Glaucoma and Optic Atrophy

Summary: Glaucoma usually develops slowly and sometimes without any notable sight loss over many years. Symptoms of optic atrophy include changes in the optic disc and decrease in visual function.

Glaucoma affects over three million Americans. When the drainage canals in the eye become clogged, the pressure inside the eye, called intraocular pressure (IOP), rises as fluid can’t drain out of the eye.

Most people have no symptoms and no warning signs. If glaucoma is not diagnosed and treated, it can cause a gradual loss of vision. Glaucoma usually develops slowly and sometimes without any notable sight loss over many years.

Optic atrophy is damage to the optic nerve that causes degeneration or destruction of the optic nerve. Optic atrophy, also known as optic nerve head pallor, due to the pale appearance of the optic nerve head seen in the back of the eye.

Symptoms of optic atrophy include changes in the optic disc and decrease in visual function. Change in visual function can include decrease in sharpness and clarity of vision (visual acuity) or decrease in side (peripheral) vision. Sometimes color vision and contrast sensitivity are also affected.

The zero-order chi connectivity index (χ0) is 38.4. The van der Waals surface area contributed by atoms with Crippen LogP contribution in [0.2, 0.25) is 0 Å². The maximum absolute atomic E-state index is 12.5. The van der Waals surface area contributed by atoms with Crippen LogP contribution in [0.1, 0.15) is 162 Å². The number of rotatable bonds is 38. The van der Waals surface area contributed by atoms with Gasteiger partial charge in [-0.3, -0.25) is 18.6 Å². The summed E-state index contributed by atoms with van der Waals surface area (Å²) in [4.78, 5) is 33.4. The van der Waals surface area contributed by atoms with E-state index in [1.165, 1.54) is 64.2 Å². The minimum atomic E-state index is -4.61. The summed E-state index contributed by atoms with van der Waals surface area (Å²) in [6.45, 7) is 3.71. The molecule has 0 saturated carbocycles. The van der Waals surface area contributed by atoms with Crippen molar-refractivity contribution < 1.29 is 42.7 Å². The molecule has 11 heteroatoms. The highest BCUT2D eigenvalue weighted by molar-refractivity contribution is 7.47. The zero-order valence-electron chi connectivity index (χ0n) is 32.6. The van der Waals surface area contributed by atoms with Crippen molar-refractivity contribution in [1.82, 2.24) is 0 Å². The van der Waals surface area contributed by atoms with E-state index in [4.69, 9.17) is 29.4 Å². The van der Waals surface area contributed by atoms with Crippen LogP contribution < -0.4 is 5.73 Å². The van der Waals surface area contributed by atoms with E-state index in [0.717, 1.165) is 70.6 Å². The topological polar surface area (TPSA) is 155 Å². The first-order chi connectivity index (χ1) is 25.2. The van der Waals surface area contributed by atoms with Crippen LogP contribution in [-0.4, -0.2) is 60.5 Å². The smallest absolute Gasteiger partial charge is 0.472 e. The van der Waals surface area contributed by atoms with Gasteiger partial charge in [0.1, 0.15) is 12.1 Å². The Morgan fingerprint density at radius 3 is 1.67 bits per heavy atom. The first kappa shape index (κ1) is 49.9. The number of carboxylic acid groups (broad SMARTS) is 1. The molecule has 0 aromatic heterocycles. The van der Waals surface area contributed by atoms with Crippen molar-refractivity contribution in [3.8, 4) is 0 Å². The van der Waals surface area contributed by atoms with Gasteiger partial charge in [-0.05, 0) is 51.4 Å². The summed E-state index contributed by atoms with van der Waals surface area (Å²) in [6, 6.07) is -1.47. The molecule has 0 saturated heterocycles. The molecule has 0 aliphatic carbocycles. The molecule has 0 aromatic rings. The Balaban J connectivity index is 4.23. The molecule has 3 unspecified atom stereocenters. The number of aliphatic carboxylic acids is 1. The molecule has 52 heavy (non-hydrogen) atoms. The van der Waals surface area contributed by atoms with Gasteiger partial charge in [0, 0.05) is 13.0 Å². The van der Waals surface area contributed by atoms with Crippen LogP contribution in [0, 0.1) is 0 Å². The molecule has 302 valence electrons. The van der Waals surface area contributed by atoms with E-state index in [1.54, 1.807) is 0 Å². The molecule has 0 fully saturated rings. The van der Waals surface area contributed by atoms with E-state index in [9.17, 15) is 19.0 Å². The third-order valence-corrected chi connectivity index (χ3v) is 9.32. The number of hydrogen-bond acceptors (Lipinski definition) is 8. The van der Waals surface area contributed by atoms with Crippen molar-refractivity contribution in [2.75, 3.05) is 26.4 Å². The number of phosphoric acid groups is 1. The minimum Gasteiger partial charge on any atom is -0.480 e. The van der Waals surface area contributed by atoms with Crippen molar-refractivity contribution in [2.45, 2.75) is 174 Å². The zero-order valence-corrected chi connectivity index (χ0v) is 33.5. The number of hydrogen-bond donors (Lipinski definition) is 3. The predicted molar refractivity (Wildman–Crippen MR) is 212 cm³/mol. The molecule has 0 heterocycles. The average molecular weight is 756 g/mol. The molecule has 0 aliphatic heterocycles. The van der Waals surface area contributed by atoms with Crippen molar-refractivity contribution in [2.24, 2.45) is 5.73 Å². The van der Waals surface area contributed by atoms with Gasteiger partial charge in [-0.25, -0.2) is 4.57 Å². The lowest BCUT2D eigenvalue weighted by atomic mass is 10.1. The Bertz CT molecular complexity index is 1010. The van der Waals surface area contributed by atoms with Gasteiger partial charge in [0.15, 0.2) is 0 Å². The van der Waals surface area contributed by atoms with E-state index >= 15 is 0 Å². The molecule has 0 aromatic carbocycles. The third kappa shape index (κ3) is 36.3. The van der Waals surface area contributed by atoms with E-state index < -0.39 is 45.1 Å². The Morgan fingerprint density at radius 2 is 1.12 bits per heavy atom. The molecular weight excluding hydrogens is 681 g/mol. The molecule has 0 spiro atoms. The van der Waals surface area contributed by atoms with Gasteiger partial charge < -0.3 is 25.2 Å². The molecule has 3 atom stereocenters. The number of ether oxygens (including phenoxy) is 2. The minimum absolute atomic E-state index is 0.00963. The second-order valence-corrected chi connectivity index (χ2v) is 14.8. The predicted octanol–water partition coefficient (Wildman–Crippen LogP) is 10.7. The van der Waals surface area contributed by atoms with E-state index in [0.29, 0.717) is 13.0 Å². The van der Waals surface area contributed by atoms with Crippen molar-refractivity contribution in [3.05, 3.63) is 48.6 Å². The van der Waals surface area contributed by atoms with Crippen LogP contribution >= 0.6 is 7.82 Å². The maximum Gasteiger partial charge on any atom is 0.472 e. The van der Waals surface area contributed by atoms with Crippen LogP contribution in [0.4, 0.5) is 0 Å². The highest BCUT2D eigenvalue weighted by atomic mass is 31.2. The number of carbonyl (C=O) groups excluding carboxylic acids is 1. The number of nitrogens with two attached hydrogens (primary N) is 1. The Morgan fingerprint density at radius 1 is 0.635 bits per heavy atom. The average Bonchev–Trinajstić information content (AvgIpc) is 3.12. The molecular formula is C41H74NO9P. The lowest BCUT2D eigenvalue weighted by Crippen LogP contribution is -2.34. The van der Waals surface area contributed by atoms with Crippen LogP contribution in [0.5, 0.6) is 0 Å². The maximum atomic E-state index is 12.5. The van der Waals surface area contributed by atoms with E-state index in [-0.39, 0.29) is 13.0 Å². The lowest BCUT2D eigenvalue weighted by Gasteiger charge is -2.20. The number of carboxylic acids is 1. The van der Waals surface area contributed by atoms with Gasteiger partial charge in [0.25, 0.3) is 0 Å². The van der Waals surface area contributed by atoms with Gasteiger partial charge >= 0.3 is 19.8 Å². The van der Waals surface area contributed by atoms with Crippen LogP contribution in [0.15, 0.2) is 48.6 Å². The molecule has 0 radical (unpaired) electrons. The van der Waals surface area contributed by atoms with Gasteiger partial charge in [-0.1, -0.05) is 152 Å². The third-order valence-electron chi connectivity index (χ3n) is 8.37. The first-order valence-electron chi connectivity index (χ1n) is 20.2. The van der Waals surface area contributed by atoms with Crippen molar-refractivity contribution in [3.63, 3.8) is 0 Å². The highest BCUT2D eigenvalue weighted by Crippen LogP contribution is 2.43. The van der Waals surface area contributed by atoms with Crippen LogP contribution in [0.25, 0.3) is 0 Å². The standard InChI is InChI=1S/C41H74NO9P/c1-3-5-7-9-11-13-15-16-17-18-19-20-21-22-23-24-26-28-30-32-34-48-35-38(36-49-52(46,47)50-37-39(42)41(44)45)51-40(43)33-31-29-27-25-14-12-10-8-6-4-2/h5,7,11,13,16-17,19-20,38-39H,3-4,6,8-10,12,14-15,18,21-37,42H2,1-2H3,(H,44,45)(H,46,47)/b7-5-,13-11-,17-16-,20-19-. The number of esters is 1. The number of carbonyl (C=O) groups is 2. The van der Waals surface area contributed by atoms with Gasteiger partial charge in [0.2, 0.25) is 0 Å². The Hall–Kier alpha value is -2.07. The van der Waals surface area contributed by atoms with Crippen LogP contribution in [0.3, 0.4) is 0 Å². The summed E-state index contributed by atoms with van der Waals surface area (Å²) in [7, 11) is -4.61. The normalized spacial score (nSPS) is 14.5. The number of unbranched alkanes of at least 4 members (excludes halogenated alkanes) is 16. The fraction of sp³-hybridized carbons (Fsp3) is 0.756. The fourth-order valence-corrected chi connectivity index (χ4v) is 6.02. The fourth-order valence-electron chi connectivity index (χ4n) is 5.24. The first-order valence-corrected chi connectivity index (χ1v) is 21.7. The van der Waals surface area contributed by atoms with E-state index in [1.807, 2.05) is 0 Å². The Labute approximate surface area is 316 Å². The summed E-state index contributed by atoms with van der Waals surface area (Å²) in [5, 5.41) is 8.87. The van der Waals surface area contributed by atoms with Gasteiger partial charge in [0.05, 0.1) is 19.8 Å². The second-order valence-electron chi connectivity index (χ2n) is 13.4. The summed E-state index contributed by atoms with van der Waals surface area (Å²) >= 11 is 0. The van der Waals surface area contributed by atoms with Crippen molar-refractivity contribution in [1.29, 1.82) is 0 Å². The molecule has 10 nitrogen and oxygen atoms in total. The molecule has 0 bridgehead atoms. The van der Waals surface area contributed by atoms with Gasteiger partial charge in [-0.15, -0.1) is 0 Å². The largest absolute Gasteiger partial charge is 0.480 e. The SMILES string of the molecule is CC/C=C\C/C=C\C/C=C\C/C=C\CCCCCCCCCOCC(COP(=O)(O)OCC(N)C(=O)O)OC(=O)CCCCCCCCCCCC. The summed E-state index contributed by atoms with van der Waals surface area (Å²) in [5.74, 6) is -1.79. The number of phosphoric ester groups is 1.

Some possible causes of optic atrophy are optic neuritis, Leber’s hereditary optic atrophy, toxic or nutritional optic neuropathy, glaucoma, vascular disorders, trauma, and other systemic disorders.

The following links may provide you with more information regarding glaucoma and optic atrophy and how you can help us find a cure. Click on the names of the diseases above to visit the webpages.

The Online Mendelian Inheritance in Man (OMIM) database is a catalog of human genes and genetic disorders authored and edited by Dr. Victor A. McKusick and his colleagues at Johns Hopkins and elsewhere, and developed for the World Wide Web by NCBI, the National Center for Biotechnology Information.